Whitman: PSG Too Intertwined In HP's Business To Sell, Spin Off

HP's consideration of its PSG options, which CEO Meg Whitman characterized as an "incredibly rigorous analysis," began after former CEO Leo Apotheker's bombshell Aug. 18 declaration that HP was looking at a possible sale or spin-off of PSG.

HP's analysis involved cross functional teams led by subject matter experts who examined the linkages between PSG and the rest of the HP businesses, including revenue and cost synergies, one-time separation and startup costs, and execution risks, Whitman said in a Thursday conference call held to discuss HP's decision to keep PSG.

"We had 18 different teams, with experts in each area, who dove deep into this," Whitman said on the call. "It was an impressive thing to watch on a pretty accelerated time frame."

Despite the considerable expenditure of corporate brainpower this endeavor likely involved, Whitman said that once the analysis was completed, HP's best course of action was quite clear. "The decision was actually very straightforward," Whitman said. "HP and PSG are better together."

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HP channel partners are generally quite pleased with the company’s decision to retain PSG. Many were horrified by the business implications of Apotheker's original 12-to 18-month window for rendering a decision on PSG, and they're impressed that Whitman was able to get it done just weeks after taking over as CEO.

However, one longtime PSG solution provider couldn't help noting that HP could have avoided the whole mess by conducting its strategic assessment of PSG behind closed doors.

"I'd glad HP did such a thorough analysis on PSG. But couldn't they have done this before announcing they were looking at a sale or spin-off?" said the source, who requested anonymity.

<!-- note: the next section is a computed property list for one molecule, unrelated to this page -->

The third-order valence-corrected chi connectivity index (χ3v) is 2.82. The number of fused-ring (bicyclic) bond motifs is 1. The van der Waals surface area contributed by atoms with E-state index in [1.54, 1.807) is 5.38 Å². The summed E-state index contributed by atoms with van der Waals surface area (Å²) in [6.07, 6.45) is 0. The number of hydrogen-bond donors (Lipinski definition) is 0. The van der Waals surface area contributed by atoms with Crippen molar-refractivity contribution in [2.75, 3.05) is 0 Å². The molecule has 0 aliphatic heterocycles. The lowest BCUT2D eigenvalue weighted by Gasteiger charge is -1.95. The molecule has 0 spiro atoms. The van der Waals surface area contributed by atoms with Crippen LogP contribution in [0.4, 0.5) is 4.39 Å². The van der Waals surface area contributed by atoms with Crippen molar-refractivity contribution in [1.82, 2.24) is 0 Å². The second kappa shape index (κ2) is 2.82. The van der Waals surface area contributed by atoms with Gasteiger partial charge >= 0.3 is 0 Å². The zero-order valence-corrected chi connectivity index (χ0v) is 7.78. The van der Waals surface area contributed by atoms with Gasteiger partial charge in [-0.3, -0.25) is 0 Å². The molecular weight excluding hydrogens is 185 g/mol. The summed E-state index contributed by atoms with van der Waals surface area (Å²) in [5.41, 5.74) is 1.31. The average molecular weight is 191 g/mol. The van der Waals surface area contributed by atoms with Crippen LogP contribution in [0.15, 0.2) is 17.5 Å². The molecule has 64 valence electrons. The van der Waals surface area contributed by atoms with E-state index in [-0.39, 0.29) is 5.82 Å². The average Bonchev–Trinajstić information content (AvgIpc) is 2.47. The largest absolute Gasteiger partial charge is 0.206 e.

The analysis also showed that PSG is a major factor driving HP's supply chain efficiencies, component pricing, distribution channels and solutions portfolio, and that these synergies amount to more than $1 billion in annual operating profit, CFO Cathie Lesjak said in the call.

"A spin-off would cause us to lose those synergies, and require incremental investment in channel, sales and marketing," she said. "The cost of creating a new worldwide brand would be significant." The combination of PSG and HP's Enterprise Storage Server Networking (ESSN) division also gives HP "significantly supply chain and pricing leverage," according to Lesjak.

In fact, PSG is so intertwined with HP's business that building a new brand would result in about $1.25 billion in one-time startup costs, a figure that includes new systems for IT support and finance, Lesjak said.

Of course, there was already plenty of publicly available data to make the argument against a PSG sale or spin-off, like the fact that PSG has generated $2.3 billion in operating profit over its last four quarters, amounting to a record for the division over a one-year period. The $40.7 billion in revenue that PSG pulled in during fiscal 2010 speaks pretty loudly, too.

Now, ten weeks after Apotheker's bombshell revelation, HP has the cold, hard data to show that the role of PSG in its business is very much like a vital organ, one that, if removed, could have lasting negative impact on the organization as a whole.

"We believe that the one-time up front separation and startup costs are material," Lesjak said on the call. "Right now we have much better ways to allocate our capital to generate higher returns."